Guns have fallen silent in Mirali — a bustling town 35km to the east of North Waziristan’s regional headquarters of Miramshah, but now with rows of burnt down and bombed shops and houses.
The sudden flare-up and military’s fierce response to a suicide bombing at one of its main camps in Khajori on Dec 18 have shown that the situation in North Waziristan remains volatile, dangerously close to a full-blown conflict.
That the peace process would be illusive was known to all but what many people fail to understand is just how complex it would be, given the large number of militant groups with different agendas and goals.
A ceasefire has now been in effect. But the question is for how long. The military is edgy. For far too long, they say, they sat out there, taking casualties.
Since September, they say, a total of 67 improvised explosives devices were planted to harm them; 40 were neutralized, 27 exploded, resulting in deaths and injuries to about a hundred of their men.
Since 2009, compared with other tribal regions, the casualty rate the military has suffered is the highest in North Waziristan and eleven times the casualties they have taken in South Waziristan. Patience has worn out.
“The question is for how long,” asked one military officer. “It’s better to go out and die fighting them than take casualties sitting inside our camps.”
In Mirali the fighting has stopped but the situation remains fluid. The military, despite its furious response, says it is committed to the political leadership’s plan to initiate peace dialogue with militants in Waziristan.
Commitment notwithstanding, no-one in the know is willing to put his bottom dollar on the success of the yet-to-start peace process. Such is the complexity of the situation. There are so many groups and with so varied objectives that no matter whom the government speaks to sue peace, any of the groups not happy with the process can light a match to burn down the entire process. Consider what happened on December 18. The Islamic Movement of Uzbekistan (IMU) posted an English translation of its statement on the Jamia Hafsa Urdu Forum on Tuesday (Dec 24), saying that the military responded with air and ground attack after a group of “frustrated fighters” had bombed a military convoy.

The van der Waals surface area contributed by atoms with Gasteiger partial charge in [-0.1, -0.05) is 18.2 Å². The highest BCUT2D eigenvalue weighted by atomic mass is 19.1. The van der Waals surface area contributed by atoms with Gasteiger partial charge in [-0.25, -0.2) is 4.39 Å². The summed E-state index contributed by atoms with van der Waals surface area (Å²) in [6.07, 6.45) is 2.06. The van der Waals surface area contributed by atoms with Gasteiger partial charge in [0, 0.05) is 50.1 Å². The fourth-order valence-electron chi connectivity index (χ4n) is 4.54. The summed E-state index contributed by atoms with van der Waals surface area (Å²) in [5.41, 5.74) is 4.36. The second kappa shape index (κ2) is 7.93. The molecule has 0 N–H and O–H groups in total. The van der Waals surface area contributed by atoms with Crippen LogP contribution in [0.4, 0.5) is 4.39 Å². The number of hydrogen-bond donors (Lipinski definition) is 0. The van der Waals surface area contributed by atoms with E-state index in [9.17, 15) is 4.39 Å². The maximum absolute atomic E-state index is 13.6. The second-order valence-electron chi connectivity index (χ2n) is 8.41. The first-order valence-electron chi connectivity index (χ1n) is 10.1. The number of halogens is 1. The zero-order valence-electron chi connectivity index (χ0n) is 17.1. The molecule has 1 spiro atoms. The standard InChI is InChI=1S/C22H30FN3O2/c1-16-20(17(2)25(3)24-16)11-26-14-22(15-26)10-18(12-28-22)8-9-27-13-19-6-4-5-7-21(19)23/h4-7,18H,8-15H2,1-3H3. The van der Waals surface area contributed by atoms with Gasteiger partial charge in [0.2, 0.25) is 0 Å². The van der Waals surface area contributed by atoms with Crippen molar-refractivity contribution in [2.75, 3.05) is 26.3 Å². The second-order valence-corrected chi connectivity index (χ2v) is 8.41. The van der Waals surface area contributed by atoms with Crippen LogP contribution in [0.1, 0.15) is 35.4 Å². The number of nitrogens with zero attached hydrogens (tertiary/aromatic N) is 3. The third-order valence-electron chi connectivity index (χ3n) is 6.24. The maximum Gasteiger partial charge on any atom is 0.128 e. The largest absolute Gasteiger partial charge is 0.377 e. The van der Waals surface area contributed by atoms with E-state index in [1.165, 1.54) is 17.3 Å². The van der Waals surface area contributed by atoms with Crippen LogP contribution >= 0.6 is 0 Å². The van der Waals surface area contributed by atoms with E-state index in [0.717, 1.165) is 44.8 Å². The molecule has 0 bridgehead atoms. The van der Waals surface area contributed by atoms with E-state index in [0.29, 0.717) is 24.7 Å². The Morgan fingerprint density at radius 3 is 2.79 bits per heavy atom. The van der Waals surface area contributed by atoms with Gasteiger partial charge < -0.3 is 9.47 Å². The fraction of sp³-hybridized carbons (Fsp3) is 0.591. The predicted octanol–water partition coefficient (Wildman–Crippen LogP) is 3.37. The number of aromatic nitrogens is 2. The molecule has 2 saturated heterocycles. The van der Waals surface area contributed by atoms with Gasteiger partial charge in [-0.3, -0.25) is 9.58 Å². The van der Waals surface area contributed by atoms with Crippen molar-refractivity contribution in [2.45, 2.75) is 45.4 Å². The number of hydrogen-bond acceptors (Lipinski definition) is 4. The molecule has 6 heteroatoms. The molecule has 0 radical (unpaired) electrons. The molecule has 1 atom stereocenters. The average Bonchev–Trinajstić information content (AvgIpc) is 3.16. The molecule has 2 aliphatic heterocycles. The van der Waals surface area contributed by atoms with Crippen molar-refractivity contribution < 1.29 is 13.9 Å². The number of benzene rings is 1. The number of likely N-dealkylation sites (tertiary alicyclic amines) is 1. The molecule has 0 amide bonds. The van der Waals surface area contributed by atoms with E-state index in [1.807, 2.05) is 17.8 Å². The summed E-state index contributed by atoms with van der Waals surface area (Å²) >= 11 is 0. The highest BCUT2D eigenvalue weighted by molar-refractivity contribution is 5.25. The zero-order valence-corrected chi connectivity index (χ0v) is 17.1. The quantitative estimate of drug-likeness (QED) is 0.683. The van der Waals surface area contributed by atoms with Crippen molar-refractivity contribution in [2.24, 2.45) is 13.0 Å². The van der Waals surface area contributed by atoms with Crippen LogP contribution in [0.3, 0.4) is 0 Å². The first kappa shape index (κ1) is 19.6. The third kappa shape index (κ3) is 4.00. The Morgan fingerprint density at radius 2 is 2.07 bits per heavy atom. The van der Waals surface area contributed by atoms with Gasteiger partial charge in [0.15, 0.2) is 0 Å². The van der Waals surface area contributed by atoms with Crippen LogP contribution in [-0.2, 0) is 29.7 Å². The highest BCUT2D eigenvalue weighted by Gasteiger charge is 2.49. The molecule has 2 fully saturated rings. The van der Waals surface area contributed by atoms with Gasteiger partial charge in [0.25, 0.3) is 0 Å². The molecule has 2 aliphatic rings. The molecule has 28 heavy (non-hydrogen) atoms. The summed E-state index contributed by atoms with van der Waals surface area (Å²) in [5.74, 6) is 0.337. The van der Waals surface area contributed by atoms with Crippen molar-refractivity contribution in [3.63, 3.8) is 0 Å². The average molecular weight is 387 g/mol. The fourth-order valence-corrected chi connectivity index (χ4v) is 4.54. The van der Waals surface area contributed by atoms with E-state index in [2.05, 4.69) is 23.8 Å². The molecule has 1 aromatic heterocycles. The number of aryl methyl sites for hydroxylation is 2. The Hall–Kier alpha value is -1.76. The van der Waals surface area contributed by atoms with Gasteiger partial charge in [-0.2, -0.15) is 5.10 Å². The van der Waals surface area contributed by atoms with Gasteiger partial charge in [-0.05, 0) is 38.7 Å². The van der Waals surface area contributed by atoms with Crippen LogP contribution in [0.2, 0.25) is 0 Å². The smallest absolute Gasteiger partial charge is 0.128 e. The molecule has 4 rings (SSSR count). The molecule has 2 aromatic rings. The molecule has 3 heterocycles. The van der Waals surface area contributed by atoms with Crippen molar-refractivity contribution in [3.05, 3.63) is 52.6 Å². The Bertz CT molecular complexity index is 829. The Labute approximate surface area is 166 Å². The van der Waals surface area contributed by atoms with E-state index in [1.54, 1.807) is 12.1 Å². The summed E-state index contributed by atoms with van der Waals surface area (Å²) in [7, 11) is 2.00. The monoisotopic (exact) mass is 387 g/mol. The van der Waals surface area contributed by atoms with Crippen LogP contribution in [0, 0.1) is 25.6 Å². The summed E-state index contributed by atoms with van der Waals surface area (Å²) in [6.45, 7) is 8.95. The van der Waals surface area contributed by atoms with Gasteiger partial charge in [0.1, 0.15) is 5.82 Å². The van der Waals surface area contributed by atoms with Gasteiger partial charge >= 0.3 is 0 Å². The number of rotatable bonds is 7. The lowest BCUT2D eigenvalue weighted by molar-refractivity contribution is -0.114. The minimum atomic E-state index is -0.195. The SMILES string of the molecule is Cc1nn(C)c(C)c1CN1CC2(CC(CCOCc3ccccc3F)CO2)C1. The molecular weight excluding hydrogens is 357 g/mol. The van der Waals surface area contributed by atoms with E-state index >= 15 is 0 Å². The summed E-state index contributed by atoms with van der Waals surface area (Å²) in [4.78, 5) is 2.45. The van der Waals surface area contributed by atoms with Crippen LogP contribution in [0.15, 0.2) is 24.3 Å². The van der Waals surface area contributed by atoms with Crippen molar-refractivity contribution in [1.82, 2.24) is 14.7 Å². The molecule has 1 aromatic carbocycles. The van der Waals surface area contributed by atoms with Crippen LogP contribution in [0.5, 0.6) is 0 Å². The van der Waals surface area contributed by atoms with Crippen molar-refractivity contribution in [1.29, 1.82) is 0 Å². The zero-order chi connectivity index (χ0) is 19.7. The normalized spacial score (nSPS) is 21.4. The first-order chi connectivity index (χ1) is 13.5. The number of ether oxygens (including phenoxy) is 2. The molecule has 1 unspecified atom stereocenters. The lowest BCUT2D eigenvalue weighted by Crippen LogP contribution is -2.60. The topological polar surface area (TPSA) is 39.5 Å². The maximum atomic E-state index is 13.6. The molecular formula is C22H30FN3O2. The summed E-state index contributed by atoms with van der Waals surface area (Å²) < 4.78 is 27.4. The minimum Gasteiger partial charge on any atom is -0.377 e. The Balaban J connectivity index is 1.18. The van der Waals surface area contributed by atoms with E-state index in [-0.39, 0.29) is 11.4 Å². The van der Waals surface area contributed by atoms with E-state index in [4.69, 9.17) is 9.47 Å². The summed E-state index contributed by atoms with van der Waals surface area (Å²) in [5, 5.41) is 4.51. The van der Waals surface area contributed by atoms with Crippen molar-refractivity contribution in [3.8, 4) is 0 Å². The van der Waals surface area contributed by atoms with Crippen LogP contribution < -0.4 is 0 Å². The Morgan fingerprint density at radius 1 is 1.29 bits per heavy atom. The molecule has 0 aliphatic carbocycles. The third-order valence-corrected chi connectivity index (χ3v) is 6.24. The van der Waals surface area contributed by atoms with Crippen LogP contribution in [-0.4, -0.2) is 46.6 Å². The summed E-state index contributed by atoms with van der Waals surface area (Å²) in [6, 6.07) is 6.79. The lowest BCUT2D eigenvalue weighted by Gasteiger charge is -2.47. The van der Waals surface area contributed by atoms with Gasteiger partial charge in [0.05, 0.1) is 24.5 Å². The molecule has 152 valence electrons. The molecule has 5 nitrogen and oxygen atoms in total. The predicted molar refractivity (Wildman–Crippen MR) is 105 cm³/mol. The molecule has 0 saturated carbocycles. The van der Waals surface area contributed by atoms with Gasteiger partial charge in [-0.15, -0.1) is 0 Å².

In the event, it said, fighters from the IMU, the TTP and Ansarul Mujahideen hit back to ‘defend civilians’.
Two IMU fighters were killed and 22 foreign “refugees” wounded. It put the civilian casualty figures at 70. The military, the IMU said, had suffered more than 300 casualties.
The military rubbishes the claim and insists that not a single soldier was killed or injured in the follow-up action which, it says, left more than 30 foreign militants dead, most of them Uzbeks.
This is what Prime Minister Nawaz Sharif and his pointman for the peace process in North Waziristan, Chaudhry Nisar, will have to grapple with: a plethora of militant groups ever keen to attack security forces and an increasingly edgy military. And they may not have much time at hand.
No-one seems to be in control in North Waziristan. Together with the military and the paramilitary, the political administration is confined to the fort in Miranshah. With curfew clamped, the military moves only on what is called the Road Opening Days, suffering roadside bombings and ambushes.
As for the militant groups, they are many. Government officials put the total number of local militant groups operating in North Waziristan, including the Haqqani network, at 43. Dattakhel-based Hafiz Gul Bahadar has the highest number of groups affiliated with him — 15, followed by 10 independent groups. There are six TTP-affiliated groups. The Punjabi Taliban have four groups.
In addition, there are 12 foreign militant groups, including Al Qaeda.
With a combined strength of roughly 11,000 fighting men, the Pakistani and foreign militant groups represent a formidable challenge, officials acknowledge.
Given the enormity and complexity of the problem, the lack of trust between the militants and the state and prevalent skepticism within the civil-military establishment regarding success and sustainability of the proposed peace process, the path to peace, if and when taken, would not be easy.
This article first appeared in Dawn, Pakistan’s oldest English daily.